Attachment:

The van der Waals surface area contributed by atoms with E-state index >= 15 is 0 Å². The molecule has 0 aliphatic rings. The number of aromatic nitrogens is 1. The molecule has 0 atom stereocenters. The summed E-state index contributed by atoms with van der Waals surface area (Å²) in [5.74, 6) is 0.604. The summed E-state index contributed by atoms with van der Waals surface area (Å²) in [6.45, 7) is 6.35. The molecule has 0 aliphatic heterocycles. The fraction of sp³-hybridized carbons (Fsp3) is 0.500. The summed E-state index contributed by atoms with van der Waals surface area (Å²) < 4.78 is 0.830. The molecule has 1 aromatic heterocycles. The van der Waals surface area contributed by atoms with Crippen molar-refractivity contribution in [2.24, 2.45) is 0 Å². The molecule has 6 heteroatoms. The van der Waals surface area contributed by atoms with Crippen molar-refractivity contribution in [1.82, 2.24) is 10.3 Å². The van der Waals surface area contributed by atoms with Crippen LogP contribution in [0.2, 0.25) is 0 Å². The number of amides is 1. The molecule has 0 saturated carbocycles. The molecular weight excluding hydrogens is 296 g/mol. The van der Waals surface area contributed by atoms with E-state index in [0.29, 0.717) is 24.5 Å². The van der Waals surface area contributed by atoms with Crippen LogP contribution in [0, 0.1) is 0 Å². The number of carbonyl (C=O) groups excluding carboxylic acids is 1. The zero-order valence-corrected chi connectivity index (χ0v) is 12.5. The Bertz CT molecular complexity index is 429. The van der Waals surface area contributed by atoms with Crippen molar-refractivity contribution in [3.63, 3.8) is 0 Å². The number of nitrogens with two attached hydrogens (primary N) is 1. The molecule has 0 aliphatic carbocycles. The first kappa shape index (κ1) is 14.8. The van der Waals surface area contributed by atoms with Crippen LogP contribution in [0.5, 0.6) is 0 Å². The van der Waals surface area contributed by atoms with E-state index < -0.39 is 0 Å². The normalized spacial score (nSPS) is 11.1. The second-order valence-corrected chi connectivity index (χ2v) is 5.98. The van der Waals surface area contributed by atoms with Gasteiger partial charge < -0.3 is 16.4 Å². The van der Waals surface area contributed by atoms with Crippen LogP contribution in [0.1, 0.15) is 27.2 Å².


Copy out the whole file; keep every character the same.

The van der Waals surface area contributed by atoms with E-state index >= 15 is 0 Å². The molecule has 0 aliphatic rings. The number of aromatic nitrogens is 1. The molecule has 0 atom stereocenters. The summed E-state index contributed by atoms with van der Waals surface area (Å²) in [5.74, 6) is 0.604. The summed E-state index contributed by atoms with van der Waals surface area (Å²) in [6.45, 7) is 6.35. The molecule has 0 aliphatic heterocycles. The fraction of sp³-hybridized carbons (Fsp3) is 0.500. The summed E-state index contributed by atoms with van der Waals surface area (Å²) < 4.78 is 0.830. The molecule has 1 aromatic heterocycles. The van der Waals surface area contributed by atoms with Crippen molar-refractivity contribution in [2.24, 2.45) is 0 Å². The molecule has 6 heteroatoms. The van der Waals surface area contributed by atoms with Crippen molar-refractivity contribution in [1.82, 2.24) is 10.3 Å². The van der Waals surface area contributed by atoms with Crippen LogP contribution in [0.2, 0.25) is 0 Å². The number of amides is 1. The molecule has 0 saturated carbocycles. The molecular weight excluding hydrogens is 296 g/mol. The van der Waals surface area contributed by atoms with E-state index in [0.29, 0.717) is 24.5 Å². The van der Waals surface area contributed by atoms with Crippen LogP contribution in [0, 0.1) is 0 Å². The number of carbonyl (C=O) groups excluding carboxylic acids is 1. The zero-order valence-corrected chi connectivity index (χ0v) is 12.5. The Bertz CT molecular complexity index is 429. The van der Waals surface area contributed by atoms with Crippen molar-refractivity contribution in [3.63, 3.8) is 0 Å². The number of nitrogens with two attached hydrogens (primary N) is 1. The molecule has 0 aliphatic carbocycles. The first kappa shape index (κ1) is 14.8. The van der Waals surface area contributed by atoms with Crippen LogP contribution in [0.5, 0.6) is 0 Å². The van der Waals surface area contributed by atoms with E-state index < -0.39 is 0 Å². The normalized spacial score (nSPS) is 11.1. The second-order valence-corrected chi connectivity index (χ2v) is 5.98. The van der Waals surface area contributed by atoms with Gasteiger partial charge < -0.3 is 16.4 Å². The van der Waals surface area contributed by atoms with Crippen LogP contribution in [0.1, 0.15) is 27.2 Å².